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   Copyright (c) 2005 University of Utah and the Flux Group.
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   This file is part of the Emulab network testbed software.
   This file is free software: you can redistribute it and/or modify it
   under the terms of the GNU Affero General Public License as published by
   the Free Software Foundation, either version 3 of the License, or (at
   your option) any later version.
   This file is distributed in the hope that it will be useful, but WITHOUT
   ANY WARRANTY; without even the implied warranty of MERCHANTABILITY or
   FITNESS FOR A PARTICULAR PURPOSE.  See the GNU Affero General Public
   License for more details.
   You should have received a copy of the GNU Affero General Public License
   along with this file.  If not, see <>.
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<h1>Mobile Wireless Testbed Reference</h1>

<li> <a href="#INTRO">Introduction</a>
<li> <a href="#HARDWARE">Hardware</a>
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<li> <a href="#BATTERY">Battery Life</a>
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<li> <a href="#VISION">Tracking Cameras</a>
<li> <a href="#NAVIGATION">Robot Navigation</a>


<li> <a NAME="INTRO"></a>

The mobile wireless testbed integrates robots and motes into the standard
Emulab testbed.  If you want to know how to create experiments utilizing these
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resources, check out the detailed <a href="/tutorial/mobilewireless.php3">tutorial</a>.
This document you're reading is intended to (eventually) provide a more
in-depth description of what makes up this part of Emulab.
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<li> <a NAME="HARDWARE"></a>

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This one is small; it will grow large, but in a different location.
The hardware in the current mobile wireless testbed is:
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<li>Four Acroname <a
href="">Garcia</a> robots.
<li><a href="">Intel Stargate</a> single
board computers for each robot.
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<li>Two statically-placed
<a href="">E-Mote</a>
Ethernet gateways for Berkeley Motes.
<li><a href="">Mica2 
motes</a> with 900MHz radios attached to each stargate and E-Mote.
<li>Four overhead cameras for <a href="#VISION">vision-based tracking</a> of the
<li>Two <a href="/webcam.php3">webcams</a> for viewing the robots in their
<li>Habitat: open office area about 8 x 3.5 meters.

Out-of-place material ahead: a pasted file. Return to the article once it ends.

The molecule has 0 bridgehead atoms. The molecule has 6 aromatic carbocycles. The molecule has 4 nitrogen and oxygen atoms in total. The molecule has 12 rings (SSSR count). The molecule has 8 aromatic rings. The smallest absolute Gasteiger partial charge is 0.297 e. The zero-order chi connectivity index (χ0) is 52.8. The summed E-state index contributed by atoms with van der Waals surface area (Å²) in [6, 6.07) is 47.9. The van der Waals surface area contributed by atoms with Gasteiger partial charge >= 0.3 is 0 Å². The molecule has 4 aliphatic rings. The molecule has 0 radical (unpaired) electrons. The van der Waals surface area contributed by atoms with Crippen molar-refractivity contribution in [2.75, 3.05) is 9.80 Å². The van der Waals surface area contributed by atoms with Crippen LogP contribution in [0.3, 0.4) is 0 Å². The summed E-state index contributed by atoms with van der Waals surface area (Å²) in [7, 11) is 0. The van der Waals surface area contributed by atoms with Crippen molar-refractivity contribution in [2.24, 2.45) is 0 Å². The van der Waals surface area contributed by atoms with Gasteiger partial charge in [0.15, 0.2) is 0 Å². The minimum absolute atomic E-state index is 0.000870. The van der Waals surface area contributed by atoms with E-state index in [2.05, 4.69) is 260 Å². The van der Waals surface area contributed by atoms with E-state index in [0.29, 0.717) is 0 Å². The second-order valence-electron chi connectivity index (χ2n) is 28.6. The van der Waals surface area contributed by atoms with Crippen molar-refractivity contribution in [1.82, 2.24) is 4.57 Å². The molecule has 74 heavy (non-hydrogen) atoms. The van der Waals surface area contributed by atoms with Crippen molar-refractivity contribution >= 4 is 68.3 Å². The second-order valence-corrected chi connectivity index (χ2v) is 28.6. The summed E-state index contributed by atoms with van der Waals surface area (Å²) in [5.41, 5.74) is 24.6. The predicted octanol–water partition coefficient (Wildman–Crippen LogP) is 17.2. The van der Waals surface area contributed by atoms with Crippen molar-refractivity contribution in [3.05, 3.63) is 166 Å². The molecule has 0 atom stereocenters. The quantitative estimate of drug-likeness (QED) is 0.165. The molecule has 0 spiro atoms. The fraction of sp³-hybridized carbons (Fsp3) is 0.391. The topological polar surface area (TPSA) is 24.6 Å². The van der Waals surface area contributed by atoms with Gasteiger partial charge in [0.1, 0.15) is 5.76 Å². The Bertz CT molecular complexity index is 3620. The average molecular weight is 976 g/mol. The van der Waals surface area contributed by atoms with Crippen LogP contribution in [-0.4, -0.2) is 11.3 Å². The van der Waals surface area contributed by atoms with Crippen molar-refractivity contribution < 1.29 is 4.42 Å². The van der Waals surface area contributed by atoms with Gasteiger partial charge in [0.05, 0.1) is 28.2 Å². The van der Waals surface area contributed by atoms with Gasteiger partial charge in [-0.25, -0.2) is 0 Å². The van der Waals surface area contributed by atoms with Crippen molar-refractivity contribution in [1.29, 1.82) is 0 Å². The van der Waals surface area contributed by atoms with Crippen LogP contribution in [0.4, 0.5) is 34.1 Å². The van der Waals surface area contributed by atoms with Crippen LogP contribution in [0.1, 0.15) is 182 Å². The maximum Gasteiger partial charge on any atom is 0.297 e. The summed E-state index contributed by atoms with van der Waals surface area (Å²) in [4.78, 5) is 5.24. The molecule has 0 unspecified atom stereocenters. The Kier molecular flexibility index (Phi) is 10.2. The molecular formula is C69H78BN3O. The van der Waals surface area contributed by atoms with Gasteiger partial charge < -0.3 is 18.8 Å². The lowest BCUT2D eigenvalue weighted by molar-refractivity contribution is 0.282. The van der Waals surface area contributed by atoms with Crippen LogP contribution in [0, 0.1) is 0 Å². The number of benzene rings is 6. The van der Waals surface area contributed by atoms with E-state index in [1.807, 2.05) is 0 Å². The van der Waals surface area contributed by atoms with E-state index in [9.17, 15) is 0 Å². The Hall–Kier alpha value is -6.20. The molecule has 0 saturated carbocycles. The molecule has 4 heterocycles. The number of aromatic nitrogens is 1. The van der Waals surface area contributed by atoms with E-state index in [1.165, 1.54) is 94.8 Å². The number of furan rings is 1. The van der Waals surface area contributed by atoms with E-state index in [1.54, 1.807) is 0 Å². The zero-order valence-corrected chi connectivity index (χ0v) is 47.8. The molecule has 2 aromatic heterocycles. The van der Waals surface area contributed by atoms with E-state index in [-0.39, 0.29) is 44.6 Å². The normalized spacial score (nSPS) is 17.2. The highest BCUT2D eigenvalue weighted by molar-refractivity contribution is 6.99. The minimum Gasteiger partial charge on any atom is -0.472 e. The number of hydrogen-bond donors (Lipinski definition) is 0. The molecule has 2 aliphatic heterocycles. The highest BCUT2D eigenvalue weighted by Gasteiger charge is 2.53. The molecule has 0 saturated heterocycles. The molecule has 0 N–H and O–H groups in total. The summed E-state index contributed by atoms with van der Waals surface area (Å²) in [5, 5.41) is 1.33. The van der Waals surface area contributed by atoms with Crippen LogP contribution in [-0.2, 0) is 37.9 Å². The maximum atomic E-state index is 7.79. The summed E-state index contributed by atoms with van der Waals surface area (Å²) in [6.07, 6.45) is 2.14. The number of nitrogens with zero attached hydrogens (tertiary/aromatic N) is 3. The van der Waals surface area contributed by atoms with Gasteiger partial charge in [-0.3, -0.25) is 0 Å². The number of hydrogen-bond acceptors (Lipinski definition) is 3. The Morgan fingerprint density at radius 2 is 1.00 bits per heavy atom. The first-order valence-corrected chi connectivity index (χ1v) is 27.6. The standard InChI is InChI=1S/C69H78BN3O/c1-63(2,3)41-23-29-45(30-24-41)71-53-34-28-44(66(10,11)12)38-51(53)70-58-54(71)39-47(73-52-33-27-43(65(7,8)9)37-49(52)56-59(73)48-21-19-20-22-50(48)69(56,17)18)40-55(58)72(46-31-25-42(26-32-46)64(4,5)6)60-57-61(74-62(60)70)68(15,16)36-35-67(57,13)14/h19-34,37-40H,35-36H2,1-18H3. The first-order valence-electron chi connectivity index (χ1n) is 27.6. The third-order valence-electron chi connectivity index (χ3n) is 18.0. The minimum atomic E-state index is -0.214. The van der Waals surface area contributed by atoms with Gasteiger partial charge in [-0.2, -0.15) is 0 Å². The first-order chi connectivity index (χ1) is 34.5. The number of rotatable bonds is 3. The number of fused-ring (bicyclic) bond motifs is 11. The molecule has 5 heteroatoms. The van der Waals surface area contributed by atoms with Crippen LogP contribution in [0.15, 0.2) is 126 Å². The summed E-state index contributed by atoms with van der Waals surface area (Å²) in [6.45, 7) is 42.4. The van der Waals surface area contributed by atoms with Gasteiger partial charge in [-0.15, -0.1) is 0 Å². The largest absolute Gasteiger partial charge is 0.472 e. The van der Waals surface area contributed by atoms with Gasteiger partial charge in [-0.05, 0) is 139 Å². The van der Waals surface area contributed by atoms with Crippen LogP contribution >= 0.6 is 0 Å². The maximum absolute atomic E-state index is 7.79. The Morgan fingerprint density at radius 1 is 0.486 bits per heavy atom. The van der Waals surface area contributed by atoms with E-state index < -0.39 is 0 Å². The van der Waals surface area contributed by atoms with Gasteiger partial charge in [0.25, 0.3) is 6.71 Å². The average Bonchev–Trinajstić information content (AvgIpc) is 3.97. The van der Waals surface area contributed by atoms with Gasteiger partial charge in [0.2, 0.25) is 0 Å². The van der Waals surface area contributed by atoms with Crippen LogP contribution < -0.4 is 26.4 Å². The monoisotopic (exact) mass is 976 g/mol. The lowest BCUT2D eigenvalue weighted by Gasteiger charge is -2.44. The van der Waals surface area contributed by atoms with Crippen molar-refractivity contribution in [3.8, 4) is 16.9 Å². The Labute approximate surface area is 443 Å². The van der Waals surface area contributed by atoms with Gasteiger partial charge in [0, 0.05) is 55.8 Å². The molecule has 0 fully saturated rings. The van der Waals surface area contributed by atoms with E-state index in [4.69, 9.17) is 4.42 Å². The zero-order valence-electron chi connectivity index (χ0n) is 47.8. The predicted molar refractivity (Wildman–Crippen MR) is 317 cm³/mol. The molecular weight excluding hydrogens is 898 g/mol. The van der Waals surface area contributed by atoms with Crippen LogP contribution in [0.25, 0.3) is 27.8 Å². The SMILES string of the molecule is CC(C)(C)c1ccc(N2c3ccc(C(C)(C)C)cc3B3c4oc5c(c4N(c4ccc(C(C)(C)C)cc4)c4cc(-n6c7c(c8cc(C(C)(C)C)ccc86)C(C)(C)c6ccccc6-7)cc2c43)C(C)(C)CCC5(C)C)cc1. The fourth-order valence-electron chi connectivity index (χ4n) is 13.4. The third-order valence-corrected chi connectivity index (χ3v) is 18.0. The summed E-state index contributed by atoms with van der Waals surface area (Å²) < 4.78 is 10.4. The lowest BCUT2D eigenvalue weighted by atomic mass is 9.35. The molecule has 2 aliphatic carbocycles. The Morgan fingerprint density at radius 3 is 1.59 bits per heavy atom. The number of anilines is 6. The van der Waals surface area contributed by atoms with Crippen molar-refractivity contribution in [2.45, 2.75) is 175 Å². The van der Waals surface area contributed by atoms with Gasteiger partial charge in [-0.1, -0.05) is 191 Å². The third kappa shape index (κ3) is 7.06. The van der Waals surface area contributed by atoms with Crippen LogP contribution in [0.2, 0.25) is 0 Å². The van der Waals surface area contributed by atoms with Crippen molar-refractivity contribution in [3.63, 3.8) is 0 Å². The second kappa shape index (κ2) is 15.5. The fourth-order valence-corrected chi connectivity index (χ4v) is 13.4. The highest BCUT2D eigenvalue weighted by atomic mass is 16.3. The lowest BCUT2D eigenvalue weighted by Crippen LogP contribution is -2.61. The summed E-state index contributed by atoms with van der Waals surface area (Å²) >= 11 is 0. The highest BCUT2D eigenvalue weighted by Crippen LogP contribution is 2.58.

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<li> <a NAME="BATTERY"></a>
     <h3>Battery Life</h3>

We are still collecting data on the expected battery life for these robots, for
the moment though, you can expect about two and half to three hours of usage
before the batteries will need to be changed.

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<li> <a NAME="VISION"></a>
     <h3>Tracking Cameras</h3>

Tracking the robots in physical space is done by identifying colored circles on
top of each robot using four video cameras mounted overhead.  Because of the
reliance on visual tracking, the robots must stay within the cameras view of
the world.  The viewable area for each camera can be seen on the <a
href="/robotmap.php3">robot map</a> by selecting the "Show Tracking Camera
Bounds" display option.

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Currently the accuracy of the vision system with respect to the real world
coordinates is around 10cm, but is usually closer to 5cm.  We are working to
improve this wherever possible, but it may take some time.

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<li> <a NAME="NAVIGATION"></a>
     <h3>Robot Navigation</h3>

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Due to obstacles in the area and the size and maneuverability of the robots,
there are limitations on where the robots can go and how they can get there.
For example, the "tail" of the robot sticks out further from the center axis of
the wheels than its "head", so there needs to be a fair amount of clearance for
the robot to be able to pivot correctly.  Therefore, we enforce a 0.25 meter
exclusion zone around obstacles to ensure the robots can maneuver freely.
These exclusion zones can be seen on the <a href="/robotmap.php3">robot map</a>
by selecting the "Show Exclusion Zones" display option.
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